Will Argentina’s Governors Stymie Milei’s Agenda?

Ignacio Torres, the governor of Argentina’s Chubut province, has clashed with the country’s president. Such tensions could hinder the national government’s agenda.

Argentina’s government announced last month that it had withheld the transfer of around $16 million in funds to the province of Chubut, due to debts accumulated by the state government. In response, Ignacio Torres, the governor of Chubut—which is Argentina’s second-largest oil producing and third-largest gas producing region—threatened to cut off energy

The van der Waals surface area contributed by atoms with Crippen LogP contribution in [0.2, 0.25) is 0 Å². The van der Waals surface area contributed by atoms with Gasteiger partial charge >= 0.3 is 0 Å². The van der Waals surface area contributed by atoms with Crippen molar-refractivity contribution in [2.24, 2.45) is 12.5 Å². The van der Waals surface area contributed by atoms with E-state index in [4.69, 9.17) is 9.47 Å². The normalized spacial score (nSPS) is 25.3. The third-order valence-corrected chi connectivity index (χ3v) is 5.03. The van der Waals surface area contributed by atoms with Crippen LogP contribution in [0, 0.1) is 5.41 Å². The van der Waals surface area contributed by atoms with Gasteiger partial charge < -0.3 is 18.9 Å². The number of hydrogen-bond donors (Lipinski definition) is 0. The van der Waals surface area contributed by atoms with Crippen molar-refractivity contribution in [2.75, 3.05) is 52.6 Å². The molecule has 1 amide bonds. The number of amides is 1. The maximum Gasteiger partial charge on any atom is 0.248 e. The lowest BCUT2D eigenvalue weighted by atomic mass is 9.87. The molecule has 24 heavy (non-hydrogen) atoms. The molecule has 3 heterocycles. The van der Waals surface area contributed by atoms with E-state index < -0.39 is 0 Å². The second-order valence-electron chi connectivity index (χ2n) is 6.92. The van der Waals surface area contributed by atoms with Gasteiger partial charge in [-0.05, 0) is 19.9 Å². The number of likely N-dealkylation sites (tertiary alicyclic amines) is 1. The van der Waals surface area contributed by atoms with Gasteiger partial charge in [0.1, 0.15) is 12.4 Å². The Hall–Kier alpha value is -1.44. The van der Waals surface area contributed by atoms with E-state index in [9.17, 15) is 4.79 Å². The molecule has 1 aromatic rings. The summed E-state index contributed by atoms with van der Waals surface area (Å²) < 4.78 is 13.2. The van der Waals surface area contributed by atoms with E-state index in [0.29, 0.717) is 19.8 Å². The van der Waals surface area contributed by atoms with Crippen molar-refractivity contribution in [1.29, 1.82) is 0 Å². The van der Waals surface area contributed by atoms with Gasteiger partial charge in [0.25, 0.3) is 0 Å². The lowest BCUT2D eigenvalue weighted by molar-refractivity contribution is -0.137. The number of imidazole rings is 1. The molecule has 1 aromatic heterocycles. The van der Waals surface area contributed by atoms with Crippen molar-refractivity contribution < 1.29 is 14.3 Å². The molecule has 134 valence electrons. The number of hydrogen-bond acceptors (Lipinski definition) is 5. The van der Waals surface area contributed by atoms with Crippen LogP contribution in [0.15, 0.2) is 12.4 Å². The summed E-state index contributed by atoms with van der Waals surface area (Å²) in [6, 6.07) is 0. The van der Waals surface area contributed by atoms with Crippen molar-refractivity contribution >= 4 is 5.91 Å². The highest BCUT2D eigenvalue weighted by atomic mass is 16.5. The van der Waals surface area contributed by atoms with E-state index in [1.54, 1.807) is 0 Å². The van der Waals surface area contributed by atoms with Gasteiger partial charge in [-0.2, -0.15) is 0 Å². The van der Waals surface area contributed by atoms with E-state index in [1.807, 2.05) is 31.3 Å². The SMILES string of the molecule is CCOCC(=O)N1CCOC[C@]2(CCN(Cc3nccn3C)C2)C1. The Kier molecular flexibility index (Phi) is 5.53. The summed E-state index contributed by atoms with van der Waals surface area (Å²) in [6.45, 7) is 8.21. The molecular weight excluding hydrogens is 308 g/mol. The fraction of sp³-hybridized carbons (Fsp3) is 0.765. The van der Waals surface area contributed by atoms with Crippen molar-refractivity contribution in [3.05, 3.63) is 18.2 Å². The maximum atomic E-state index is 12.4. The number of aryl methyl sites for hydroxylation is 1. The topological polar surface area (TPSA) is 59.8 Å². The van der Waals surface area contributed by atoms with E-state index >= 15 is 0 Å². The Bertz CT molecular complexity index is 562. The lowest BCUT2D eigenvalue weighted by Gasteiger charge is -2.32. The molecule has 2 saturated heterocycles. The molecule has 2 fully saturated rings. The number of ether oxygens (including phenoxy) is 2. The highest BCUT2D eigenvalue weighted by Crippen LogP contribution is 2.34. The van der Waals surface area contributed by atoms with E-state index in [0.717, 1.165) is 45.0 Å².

supplies if the funds were not disbursed. Other state governments have made similar threats, sparking a struggle between provincial leaders and President Javier Milei. Will the power struggle between Milei and local leaders continue to escalate, and could state governors follow through on threats to cut off supplies from their regions? Between the Argentine government and the provincial governments, which stands to lose more from the power struggle over funding? To what extent does Milei need the support and compliance of local leaders to pursue his policy agenda?